So how do you think you are performing in all of those areas?
I believe we have all heard the saying that 50% of marriages fail (don’t shoot the messenger hey!!)? That would mean that we fail at about 95% of relationships! Remember, we do not marry everyone we date. Personally I believe this is why 80% of new businesses fail too.
Interestingly enough, when my wife Jacqui and I visited India, we were surprised to find that Indian arranged marriages beat the divorce statistics. Indian parents use astrology to pick partners for their children and it seems to work better than our chemical reaction (read lust) method here in the West. And here is a nice little challenge to all of you; someone once asserted that an enlightened being could be married off to anyone on earth and make the relationship work!
Then of course we get the common malady of searching for one’s soul-mate. I believe we do this out of pure laziness! We think we want to find someone that is so perfect that we think the same, react the same, want the same, vote the same, say the right things, do the right things and fulfil every single need we have. Indeed you don’t even need to talk because you are automatically tuned into each other almost telepathically. What rubbish. In my opinion, your soul mate would be someone who is the exact opposite and COMPLETES you. They would challenge you to grow, call you on your actions, tell you when you are being stupid and force you to grow (and probably grow up too!).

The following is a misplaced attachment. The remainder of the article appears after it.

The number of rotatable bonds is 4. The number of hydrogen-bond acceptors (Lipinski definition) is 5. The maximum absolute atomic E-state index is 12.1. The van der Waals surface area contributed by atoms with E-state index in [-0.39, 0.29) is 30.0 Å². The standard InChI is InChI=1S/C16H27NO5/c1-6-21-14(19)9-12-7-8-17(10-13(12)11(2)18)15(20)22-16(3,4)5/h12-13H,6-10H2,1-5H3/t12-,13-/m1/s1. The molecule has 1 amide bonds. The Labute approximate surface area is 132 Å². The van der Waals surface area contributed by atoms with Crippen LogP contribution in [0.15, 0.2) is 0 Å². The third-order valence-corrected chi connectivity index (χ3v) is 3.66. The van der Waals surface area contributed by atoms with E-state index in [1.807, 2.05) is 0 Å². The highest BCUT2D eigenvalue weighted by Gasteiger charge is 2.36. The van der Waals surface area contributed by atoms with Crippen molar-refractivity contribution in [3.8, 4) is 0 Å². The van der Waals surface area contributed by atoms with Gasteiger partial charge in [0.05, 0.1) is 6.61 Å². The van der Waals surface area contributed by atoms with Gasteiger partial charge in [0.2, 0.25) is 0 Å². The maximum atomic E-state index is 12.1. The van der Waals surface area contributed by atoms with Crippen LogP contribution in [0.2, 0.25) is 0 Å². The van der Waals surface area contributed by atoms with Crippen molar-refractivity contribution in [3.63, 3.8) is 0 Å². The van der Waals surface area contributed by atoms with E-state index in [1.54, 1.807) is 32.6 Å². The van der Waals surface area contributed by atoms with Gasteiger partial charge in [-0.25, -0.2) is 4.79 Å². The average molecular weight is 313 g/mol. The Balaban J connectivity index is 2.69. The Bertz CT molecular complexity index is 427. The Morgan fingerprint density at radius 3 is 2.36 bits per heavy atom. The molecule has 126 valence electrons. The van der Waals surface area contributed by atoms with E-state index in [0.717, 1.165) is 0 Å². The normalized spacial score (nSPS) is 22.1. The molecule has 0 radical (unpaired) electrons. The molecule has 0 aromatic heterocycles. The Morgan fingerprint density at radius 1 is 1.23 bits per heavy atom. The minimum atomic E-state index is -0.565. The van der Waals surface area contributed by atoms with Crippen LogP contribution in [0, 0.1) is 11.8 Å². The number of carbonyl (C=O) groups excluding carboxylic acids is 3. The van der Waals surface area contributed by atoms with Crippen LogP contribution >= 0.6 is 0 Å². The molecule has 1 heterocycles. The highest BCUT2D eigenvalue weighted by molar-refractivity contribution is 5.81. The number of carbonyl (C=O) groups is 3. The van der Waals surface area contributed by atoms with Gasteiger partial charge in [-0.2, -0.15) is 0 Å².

That is why my favourite relationship symbol is the yin-yang symbol. Not for religious or spiritual reasons but because we are opposites that complete each other. The little “dots” are where we are the same and they anchor us. The black and white are how different we are. The beauty is that we COMPLETE each other! Whenever I work with a couple who are struggling, it’s usually because one partner wants the other partner to be more like them. Imagine the entire seven billion people on earth were exactly like you. The world would be a mess. My advice is to love yourself for who you are, then love your spouse for who they are and then don’t try to change each other!
Keys to Happiness – Mindfulness